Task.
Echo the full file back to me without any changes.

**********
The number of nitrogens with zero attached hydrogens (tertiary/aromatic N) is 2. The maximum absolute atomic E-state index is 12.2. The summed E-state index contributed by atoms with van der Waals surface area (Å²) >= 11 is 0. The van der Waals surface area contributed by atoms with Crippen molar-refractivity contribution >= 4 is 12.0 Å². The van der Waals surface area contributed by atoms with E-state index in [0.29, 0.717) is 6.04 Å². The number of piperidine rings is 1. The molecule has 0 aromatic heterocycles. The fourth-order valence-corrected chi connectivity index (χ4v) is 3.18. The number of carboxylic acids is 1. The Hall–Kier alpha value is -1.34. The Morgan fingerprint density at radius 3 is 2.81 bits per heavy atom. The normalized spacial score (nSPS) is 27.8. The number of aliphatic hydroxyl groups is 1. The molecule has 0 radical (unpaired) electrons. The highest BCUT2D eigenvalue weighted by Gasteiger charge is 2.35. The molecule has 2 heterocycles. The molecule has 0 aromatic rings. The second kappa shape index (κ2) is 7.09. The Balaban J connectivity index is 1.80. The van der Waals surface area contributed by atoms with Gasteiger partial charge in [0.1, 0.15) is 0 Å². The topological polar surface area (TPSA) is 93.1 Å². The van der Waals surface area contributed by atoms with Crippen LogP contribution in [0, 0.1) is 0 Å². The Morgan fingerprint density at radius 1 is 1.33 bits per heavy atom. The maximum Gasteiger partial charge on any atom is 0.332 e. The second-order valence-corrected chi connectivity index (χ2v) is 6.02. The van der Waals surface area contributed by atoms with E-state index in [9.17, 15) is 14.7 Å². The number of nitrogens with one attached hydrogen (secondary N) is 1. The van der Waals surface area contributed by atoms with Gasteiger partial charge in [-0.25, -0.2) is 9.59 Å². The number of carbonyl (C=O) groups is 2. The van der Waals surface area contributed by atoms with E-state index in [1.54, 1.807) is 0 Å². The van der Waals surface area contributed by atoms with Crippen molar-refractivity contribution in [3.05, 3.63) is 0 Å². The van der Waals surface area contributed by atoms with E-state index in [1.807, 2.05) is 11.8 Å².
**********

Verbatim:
The number of nitrogens with zero attached hydrogens (tertiary/aromatic N) is 2. The maximum absolute atomic E-state index is 12.2. The summed E-state index contributed by atoms with van der Waals surface area (Å²) >= 11 is 0. The van der Waals surface area contributed by atoms with Crippen molar-refractivity contribution >= 4 is 12.0 Å². The van der Waals surface area contributed by atoms with E-state index in [0.29, 0.717) is 6.04 Å². The number of piperidine rings is 1. The molecule has 0 aromatic heterocycles. The fourth-order valence-corrected chi connectivity index (χ4v) is 3.18. The number of carboxylic acids is 1. The Hall–Kier alpha value is -1.34. The Morgan fingerprint density at radius 3 is 2.81 bits per heavy atom. The normalized spacial score (nSPS) is 27.8. The number of aliphatic hydroxyl groups is 1. The molecule has 0 radical (unpaired) electrons. The highest BCUT2D eigenvalue weighted by Gasteiger charge is 2.35. The molecule has 2 heterocycles. The molecule has 0 aromatic rings. The second kappa shape index (κ2) is 7.09. The Balaban J connectivity index is 1.80. The van der Waals surface area contributed by atoms with Gasteiger partial charge in [0.1, 0.15) is 0 Å². The topological polar surface area (TPSA) is 93.1 Å². The van der Waals surface area contributed by atoms with Crippen LogP contribution in [0, 0.1) is 0 Å². The Morgan fingerprint density at radius 1 is 1.33 bits per heavy atom. The maximum Gasteiger partial charge on any atom is 0.332 e. The second-order valence-corrected chi connectivity index (χ2v) is 6.02. The van der Waals surface area contributed by atoms with E-state index in [9.17, 15) is 14.7 Å². The number of nitrogens with one attached hydrogen (secondary N) is 1. The van der Waals surface area contributed by atoms with Gasteiger partial charge in [-0.25, -0.2) is 9.59 Å². The number of carbonyl (C=O) groups is 2. The van der Waals surface area contributed by atoms with E-state index in [1.54, 1.807) is 0 Å². The van der Waals surface area contributed by atoms with Crippen molar-refractivity contribution in [3.05, 3.63) is 0 Å². The van der Waals surface area contributed by atoms with E-state index in [1.807, 2.05) is 11.8 Å².